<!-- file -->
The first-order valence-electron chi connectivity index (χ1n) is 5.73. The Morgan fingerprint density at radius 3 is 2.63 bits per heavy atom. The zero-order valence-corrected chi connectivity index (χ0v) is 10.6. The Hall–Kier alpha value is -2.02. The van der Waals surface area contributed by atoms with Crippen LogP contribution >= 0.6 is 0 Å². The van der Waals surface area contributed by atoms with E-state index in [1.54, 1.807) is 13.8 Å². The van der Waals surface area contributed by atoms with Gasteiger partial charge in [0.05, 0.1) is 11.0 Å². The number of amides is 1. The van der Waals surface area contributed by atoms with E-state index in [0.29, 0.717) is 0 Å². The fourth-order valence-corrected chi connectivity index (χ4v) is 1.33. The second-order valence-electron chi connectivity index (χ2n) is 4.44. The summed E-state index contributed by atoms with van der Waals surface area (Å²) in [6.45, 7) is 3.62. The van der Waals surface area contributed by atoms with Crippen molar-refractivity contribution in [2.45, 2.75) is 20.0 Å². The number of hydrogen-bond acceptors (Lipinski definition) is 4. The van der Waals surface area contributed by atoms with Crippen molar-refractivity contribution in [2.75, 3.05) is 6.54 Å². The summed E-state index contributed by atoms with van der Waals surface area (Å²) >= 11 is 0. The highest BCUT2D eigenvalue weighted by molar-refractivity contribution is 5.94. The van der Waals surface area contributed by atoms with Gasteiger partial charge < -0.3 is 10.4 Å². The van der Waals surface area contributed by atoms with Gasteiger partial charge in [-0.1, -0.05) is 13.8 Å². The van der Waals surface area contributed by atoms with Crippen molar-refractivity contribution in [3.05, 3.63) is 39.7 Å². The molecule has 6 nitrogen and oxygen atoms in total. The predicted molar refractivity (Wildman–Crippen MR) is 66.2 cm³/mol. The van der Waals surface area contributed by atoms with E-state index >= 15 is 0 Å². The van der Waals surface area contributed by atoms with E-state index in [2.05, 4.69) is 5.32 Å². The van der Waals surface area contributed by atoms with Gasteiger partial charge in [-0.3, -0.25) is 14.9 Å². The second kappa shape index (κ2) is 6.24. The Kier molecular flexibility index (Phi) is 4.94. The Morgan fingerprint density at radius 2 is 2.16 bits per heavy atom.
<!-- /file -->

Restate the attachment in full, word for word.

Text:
The first-order valence-electron chi connectivity index (χ1n) is 5.73. The Morgan fingerprint density at radius 3 is 2.63 bits per heavy atom. The zero-order valence-corrected chi connectivity index (χ0v) is 10.6. The Hall–Kier alpha value is -2.02. The van der Waals surface area contributed by atoms with Crippen LogP contribution >= 0.6 is 0 Å². The van der Waals surface area contributed by atoms with E-state index in [1.54, 1.807) is 13.8 Å². The van der Waals surface area contributed by atoms with Gasteiger partial charge in [0.05, 0.1) is 11.0 Å². The number of amides is 1. The van der Waals surface area contributed by atoms with E-state index in [0.29, 0.717) is 0 Å². The fourth-order valence-corrected chi connectivity index (χ4v) is 1.33. The second-order valence-electron chi connectivity index (χ2n) is 4.44. The summed E-state index contributed by atoms with van der Waals surface area (Å²) in [6.45, 7) is 3.62. The van der Waals surface area contributed by atoms with Crippen molar-refractivity contribution in [2.45, 2.75) is 20.0 Å². The number of hydrogen-bond acceptors (Lipinski definition) is 4. The van der Waals surface area contributed by atoms with Crippen molar-refractivity contribution in [2.75, 3.05) is 6.54 Å². The summed E-state index contributed by atoms with van der Waals surface area (Å²) >= 11 is 0. The highest BCUT2D eigenvalue weighted by molar-refractivity contribution is 5.94. The van der Waals surface area contributed by atoms with Gasteiger partial charge < -0.3 is 10.4 Å². The van der Waals surface area contributed by atoms with Gasteiger partial charge in [-0.1, -0.05) is 13.8 Å². The van der Waals surface area contributed by atoms with Crippen molar-refractivity contribution in [3.05, 3.63) is 39.7 Å². The molecule has 6 nitrogen and oxygen atoms in total. The predicted molar refractivity (Wildman–Crippen MR) is 66.2 cm³/mol. The van der Waals surface area contributed by atoms with E-state index >= 15 is 0 Å². The van der Waals surface area contributed by atoms with E-state index in [2.05, 4.69) is 5.32 Å². The van der Waals surface area contributed by atoms with Gasteiger partial charge in [-0.3, -0.25) is 14.9 Å². The second kappa shape index (κ2) is 6.24. The Kier molecular flexibility index (Phi) is 4.94. The Morgan fingerprint density at radius 2 is 2.16 bits per heavy atom.